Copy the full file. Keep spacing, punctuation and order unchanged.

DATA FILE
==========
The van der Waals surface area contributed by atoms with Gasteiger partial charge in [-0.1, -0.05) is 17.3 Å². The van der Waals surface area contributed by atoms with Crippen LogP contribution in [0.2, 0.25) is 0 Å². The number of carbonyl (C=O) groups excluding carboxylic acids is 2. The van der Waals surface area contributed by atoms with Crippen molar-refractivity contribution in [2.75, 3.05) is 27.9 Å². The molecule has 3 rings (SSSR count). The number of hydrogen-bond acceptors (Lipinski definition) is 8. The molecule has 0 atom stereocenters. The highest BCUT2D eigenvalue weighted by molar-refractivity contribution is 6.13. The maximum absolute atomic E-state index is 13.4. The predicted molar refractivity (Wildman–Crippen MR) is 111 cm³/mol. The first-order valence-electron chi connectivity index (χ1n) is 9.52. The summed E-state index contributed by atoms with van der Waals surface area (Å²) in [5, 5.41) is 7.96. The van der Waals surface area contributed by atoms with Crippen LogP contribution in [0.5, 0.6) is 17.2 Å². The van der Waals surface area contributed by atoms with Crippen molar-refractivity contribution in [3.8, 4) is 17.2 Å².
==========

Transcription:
The van der Waals surface area contributed by atoms with Gasteiger partial charge in [-0.1, -0.05) is 17.3 Å². The van der Waals surface area contributed by atoms with Crippen LogP contribution in [0.2, 0.25) is 0 Å². The number of carbonyl (C=O) groups excluding carboxylic acids is 2. The van der Waals surface area contributed by atoms with Crippen molar-refractivity contribution in [2.75, 3.05) is 27.9 Å². The molecule has 3 rings (SSSR count). The number of hydrogen-bond acceptors (Lipinski definition) is 8. The molecule has 0 atom stereocenters. The highest BCUT2D eigenvalue weighted by molar-refractivity contribution is 6.13. The maximum absolute atomic E-state index is 13.4. The predicted molar refractivity (Wildman–Crippen MR) is 111 cm³/mol. The first-order valence-electron chi connectivity index (χ1n) is 9.52. The summed E-state index contributed by atoms with van der Waals surface area (Å²) in [5, 5.41) is 7.96. The van der Waals surface area contributed by atoms with Crippen LogP contribution in [0.5, 0.6) is 17.2 Å². The van der Waals surface area contributed by atoms with Crippen molar-refractivity contribution in [3.8, 4) is 17.2 Å².